Mac Why is Xcode sometimes free, other times $4.99?

macrumorsuser10

macrumors 6502
Original poster
Nov 18, 2010
261
186
I've occasionally looked into iOS/MacOS programming, but sometimes I see that Xcode is free (like in 2010 and right now) and other times it's a few dollars (e.g. $4.99 in 2011) to download. Why does the price vary?
 

WildCard^

macrumors regular
Oct 11, 2013
152
0
I have never seen it not free, the few times I have looked for it.

If you are looking for a book to start, look into Big Nerd Ranch's iOS programming or Objective C. Both have great reviews.
 

Red Menace

macrumors 6502
May 29, 2011
426
75
Littleton, Colorado, USA
As far as I can remember, Apple has always charged for Xcode 4 in Snow Leopard (the version released with Snow Leopard was 3.2.x) - there was some argument at the time about it most likely being due to Xcode 4 providing new functionality that was not part of the advertised package at the time Snow Leopard was released and an overly strict interpretation of Sarbanes-Oxley. The original developer preview was available in the AppStore (with people howling about paying $5), but when Lion was released it was removed and can now only be accessed via a paid developer program. The version of Xcode written for any given version of OS X has otherwise been free (well, it is included in the cost of the OS anyway).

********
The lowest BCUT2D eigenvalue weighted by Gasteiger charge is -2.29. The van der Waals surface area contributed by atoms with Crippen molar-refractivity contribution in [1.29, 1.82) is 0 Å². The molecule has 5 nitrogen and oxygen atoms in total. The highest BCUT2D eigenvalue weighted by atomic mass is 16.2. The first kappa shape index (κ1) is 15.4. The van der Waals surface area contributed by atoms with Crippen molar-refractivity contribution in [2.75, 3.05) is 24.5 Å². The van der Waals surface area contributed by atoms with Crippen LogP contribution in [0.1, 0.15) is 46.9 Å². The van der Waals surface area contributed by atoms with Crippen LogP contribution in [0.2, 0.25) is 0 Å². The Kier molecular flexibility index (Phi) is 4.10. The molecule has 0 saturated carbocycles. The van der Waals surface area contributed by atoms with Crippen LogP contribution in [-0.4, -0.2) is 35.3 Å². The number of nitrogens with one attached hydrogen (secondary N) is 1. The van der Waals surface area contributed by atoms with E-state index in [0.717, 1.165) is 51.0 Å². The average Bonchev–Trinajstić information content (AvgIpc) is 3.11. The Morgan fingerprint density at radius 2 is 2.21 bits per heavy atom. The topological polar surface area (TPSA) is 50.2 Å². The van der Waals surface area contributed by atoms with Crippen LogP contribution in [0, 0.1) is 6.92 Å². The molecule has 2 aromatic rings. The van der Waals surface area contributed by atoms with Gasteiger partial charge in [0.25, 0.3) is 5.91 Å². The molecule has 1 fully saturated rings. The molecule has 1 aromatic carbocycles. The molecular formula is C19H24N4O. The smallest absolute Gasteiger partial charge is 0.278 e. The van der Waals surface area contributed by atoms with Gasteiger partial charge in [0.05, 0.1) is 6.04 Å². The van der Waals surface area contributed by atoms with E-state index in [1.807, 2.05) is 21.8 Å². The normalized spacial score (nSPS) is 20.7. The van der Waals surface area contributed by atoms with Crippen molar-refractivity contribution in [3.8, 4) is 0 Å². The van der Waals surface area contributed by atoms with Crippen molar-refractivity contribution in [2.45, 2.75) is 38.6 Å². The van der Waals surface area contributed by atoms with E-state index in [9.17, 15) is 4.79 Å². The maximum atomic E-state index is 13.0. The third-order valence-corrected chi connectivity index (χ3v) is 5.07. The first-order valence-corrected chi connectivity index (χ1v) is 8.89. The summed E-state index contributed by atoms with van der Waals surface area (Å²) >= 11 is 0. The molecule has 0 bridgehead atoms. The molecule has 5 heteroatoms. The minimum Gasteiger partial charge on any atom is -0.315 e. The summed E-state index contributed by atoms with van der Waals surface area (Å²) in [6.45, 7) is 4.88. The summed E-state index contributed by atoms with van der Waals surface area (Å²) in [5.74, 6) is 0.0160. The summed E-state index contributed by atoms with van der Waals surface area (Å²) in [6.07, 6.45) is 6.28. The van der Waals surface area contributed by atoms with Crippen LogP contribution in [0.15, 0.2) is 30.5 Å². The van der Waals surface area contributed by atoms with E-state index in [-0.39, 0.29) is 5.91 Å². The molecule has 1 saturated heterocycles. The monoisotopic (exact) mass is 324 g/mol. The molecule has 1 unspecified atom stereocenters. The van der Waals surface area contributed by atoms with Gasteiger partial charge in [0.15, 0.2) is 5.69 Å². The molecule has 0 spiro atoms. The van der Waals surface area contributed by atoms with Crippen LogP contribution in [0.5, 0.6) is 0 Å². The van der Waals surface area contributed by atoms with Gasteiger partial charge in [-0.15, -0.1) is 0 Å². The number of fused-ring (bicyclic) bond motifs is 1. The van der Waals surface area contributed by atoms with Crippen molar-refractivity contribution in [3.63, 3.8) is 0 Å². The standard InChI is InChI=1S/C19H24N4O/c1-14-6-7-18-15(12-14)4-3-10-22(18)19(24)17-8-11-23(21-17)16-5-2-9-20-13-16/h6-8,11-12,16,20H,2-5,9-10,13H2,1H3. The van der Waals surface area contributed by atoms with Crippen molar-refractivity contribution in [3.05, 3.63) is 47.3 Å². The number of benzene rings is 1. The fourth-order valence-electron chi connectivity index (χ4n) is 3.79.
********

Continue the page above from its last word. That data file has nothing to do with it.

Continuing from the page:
Blakeasd

macrumors 6502a
Dec 29, 2009
643
0
I've been a Mac user/developer since 2009 and 2011 is the only time I ever recall Xcode being non-free.
 

robvas

macrumors 68040
Mar 29, 2009
3,054
519
USA
As far as I can remember, Apple has always charged for Xcode 4 in Snow Leopard (the version released with Snow Leopard was 3.2.x) - there was some argument at the time about it most likely being due to Xcode 4 providing new functionality that was not part of the advertised package at the time Snow Leopard was released and an overly strict interpretation of Sarbanes-Oxley. The original developer preview was available in the AppStore (with people howling about paying $5), but when Lion was released it was removed and can now only be accessed via a paid developer program. The version of Xcode written for any given version of OS X has otherwise been free (well, it is included in the cost of the OS anyway).
Accounting shenanigans, basically.
 
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